Expert Research on the First Wave of British Immigration to Natal
How to use this site:
1. Check the lists of settlers to see if your ancestor is listed. If your ancestor is not listed, WE CANNOT HELP YOU.
Volumes up to ‘Guy’ have been published and may be available from the University of KwaZulu-Natal Press.
Sometimes we re-tweet ads for old volumes on Twitter.
Volume 8 – ‘Haigh to Hogshaw’ is with the University of KwaZulu-Natal Press. We do not know when it will be published, please refer all queries about the publication date to the Press.
2. Individual records after ‘Hogshaw’ are obtainable in simple chronological format from ourselves, at a cost. Unfortunately, we can no longer answer queries about an individual, we can only produce the entire chronology.
Some of these chronologies have been posted here.
If you wish to order one of these chronologies, please contact us.
3. Join our mailing list to be notified of new records added to the database
Introduction to the Project
Since the 1960s historian Shelagh O’Byrne Spencer has been compiling biographies of the first wave of British settlers (the term ‘British’ encompasses English, Irish, Scottish and Welsh).
Her project covers the approximately 2800 settlers that came to Natal, South Africa between 1824 and 1857.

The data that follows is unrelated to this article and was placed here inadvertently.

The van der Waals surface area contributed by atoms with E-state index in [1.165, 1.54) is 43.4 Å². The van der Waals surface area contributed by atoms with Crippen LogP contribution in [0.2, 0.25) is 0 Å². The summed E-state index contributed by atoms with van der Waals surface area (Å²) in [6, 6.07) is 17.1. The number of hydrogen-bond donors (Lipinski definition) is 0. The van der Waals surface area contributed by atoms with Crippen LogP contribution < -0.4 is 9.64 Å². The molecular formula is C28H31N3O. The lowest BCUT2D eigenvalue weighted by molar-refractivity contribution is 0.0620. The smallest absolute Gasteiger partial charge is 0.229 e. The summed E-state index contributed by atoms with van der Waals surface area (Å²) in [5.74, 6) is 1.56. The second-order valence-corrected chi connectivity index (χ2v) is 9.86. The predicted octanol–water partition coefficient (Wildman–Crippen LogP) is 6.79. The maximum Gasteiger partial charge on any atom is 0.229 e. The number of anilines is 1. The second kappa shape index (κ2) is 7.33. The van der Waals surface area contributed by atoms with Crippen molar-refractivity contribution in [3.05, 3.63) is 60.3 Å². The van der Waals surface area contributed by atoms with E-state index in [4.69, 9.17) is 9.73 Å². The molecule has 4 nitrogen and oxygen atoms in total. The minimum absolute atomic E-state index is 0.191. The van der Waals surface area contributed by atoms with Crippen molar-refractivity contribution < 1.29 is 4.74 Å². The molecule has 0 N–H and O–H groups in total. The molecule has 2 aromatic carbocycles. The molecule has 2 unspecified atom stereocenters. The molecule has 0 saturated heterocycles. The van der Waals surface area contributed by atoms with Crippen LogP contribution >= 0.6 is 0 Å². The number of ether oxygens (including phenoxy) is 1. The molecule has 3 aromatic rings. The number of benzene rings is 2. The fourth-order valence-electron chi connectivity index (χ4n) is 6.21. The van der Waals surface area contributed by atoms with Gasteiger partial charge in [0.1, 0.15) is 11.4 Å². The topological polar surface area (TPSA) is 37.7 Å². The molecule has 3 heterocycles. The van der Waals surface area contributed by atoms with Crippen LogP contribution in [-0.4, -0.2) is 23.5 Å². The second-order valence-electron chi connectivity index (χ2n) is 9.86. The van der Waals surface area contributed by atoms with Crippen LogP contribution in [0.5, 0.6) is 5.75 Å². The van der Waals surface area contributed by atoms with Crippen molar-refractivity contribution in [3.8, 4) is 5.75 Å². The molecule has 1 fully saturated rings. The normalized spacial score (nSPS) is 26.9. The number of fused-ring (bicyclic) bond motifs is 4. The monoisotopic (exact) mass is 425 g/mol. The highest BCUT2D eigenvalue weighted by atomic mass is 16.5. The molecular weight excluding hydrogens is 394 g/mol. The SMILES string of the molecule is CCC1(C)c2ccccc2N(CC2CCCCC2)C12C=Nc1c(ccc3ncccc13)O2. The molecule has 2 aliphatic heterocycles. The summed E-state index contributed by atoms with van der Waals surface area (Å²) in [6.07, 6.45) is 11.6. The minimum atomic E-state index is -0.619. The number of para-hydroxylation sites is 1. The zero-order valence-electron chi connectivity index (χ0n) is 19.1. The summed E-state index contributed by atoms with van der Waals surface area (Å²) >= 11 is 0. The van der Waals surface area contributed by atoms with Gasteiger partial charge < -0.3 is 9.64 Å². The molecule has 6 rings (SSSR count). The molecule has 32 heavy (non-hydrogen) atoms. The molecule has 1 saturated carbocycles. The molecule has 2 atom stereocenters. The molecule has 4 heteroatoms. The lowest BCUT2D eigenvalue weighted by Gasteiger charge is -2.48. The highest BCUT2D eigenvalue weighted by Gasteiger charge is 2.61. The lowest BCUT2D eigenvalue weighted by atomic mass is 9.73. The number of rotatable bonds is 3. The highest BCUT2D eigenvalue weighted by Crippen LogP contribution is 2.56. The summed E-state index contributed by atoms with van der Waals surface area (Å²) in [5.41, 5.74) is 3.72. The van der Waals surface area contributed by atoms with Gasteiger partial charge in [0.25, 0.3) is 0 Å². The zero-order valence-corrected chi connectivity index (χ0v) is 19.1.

Today Dr Spencer has published seven volumes of these biographies in the critically acclaimed series known as ‘British Settlers in Natal 1824 – 1857: a Biographical Register’.
Emigres from Natal to Australia and America are also covered.
The sources consulted to write the biographies, apart from books and journal articles, are:
- The official records of births and deaths of the Department of the Interior (as it was then)
- Private manuscripts in archives and libraries
- Church registers, plaques and cemeteries
- Family Bibles (it was the practice at that time to record family births and deaths in the family bible)
- Diaries, Letters and Memoirs
- Deceased, Insolvent and Assigned Estates
- Papers of: the Supreme Court, the Surveyor General, the European Immigration Department, the Colonial Secretary’s Office and Government House.